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Discussion Starter #1
My 7 month old puppy is very friendly. She loves to meet other dogs and is very respectful when greeting them. However, other dogs don't seem very interested in playing with her. After greeting her, they seem indifferent to her.

That being said, my puppy loves to be chased and play. So when she gets ignored and the other dogs are playing, she runs after them barking. I looked into "demand barking" and I think she is trying to get them to play with her--but she rarely ever succeeds with this. In the rare event that another dog pays attention to her and engages in a game of chase or wrestling, she doesn't bark at all.

Is there a way I can help my socially awkward puppy learn how to engage other dogs in a more appropriate way?
 

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I think that’s what she’s doing. She’s figuring out how to play and exist with other dogs. I would introduce her to a large variety of dogs (old, young, large, small, etc.) Adult dogs can find young dogs annoying so puppies may be more willing to play.
 

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It's all part of learning for a puppy. My 11 week old just spent her first day doing a dog meet and greet. Young, old, large small, fluffy, sleek, all sorts of dogs. She barked when she got ignores, managed to get growled at and, snapped at a couple of times in the process before she figure out how to do the play bow, then, go on to another dog if the one she bowed to turned away.

They have to learn and, yes younger dogs generally are more willing to play while the old, gray muzzle ones may even growl and snap at the puppy's efforts to play. That's a part of how dogs communicate with one another and, a puppy had to learn by trial and error and, experience.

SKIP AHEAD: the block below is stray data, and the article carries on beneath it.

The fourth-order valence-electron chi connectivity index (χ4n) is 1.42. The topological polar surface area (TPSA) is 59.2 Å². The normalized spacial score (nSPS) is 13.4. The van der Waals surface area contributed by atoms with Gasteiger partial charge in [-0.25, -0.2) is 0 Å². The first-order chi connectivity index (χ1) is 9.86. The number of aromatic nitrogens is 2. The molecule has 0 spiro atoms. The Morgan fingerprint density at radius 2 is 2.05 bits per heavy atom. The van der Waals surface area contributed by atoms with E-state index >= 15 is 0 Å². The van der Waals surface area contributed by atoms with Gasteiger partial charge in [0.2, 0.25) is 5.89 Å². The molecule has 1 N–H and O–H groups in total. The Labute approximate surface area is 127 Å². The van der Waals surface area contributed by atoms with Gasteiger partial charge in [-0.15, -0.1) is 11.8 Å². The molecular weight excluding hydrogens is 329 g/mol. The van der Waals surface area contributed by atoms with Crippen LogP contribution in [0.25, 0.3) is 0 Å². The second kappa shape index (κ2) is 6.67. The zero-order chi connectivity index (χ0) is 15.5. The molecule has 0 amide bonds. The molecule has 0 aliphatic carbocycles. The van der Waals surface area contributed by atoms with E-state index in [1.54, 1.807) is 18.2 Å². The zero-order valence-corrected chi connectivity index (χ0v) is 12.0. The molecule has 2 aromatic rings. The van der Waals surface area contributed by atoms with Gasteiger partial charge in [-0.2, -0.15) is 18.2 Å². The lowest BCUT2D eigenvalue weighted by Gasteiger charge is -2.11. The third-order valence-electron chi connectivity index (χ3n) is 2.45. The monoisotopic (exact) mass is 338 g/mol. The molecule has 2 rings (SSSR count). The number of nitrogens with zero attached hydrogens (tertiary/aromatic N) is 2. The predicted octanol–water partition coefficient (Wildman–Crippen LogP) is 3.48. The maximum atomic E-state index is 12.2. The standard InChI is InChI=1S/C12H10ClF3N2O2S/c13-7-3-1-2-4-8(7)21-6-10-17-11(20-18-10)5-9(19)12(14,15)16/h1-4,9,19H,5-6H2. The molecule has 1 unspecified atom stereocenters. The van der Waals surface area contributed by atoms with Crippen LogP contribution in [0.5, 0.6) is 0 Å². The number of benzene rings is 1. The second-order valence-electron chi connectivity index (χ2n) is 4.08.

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My dog hates being barked at and will stop playing and walk away looking pissed off if any dog barks or growls at him. He's trained most of his dog friends to play silently with him. When they play with other dogs, they growl and bark, so it's funny seeing how they've learned to modify their behavior just for him.
He likes puppies but won't play with a dog much smaller than him and he only likes to wrestle and won't play chase games, so some of it could be size and play style and the barking could be off-putting as well. I know one dog that got so set off by barking he started attacking and hurting dogs that barked in his face. Now he doesn't go to the dog park anymore just plays with one on one quiet buddies. Some dogs are naturally more vocal than others though.
 

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Discussion Starter #5
Thanks for the replies everyone! I'll work on exposing her to as many dogs as possible!

It just seems funny to me that even puppies seem uninterested in playing with her.

I'll keep you all posted!
 

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Discussion Starter #7
We've had some progress, so I thought I would update this thread in case anyone else is having similar problems.

Interacting with other dogs has become our #1 priority. I take every opportunity to expose her to different dogs. I'm letting her figure things out by herself and it's working great! Barking gets her ZERO attention. Not even from me (I think when she was barking before and I was telling her "no" that even that much attention was rewarding to her). Now she rarely barks at all when playing!

She's also much more confident when greeting and playing. I'm a very proud dog momma this week.
 

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She's also learning better ways to ask other dogs to play and, learning to communicate not just with sound but, with body language.

Dogs communicate with sound, body language, expressions, postures, tail position and motion, scent and, probably more we don't even know about. Us understanding them is about like them understanding us, we might get a little of it but, not much.
 
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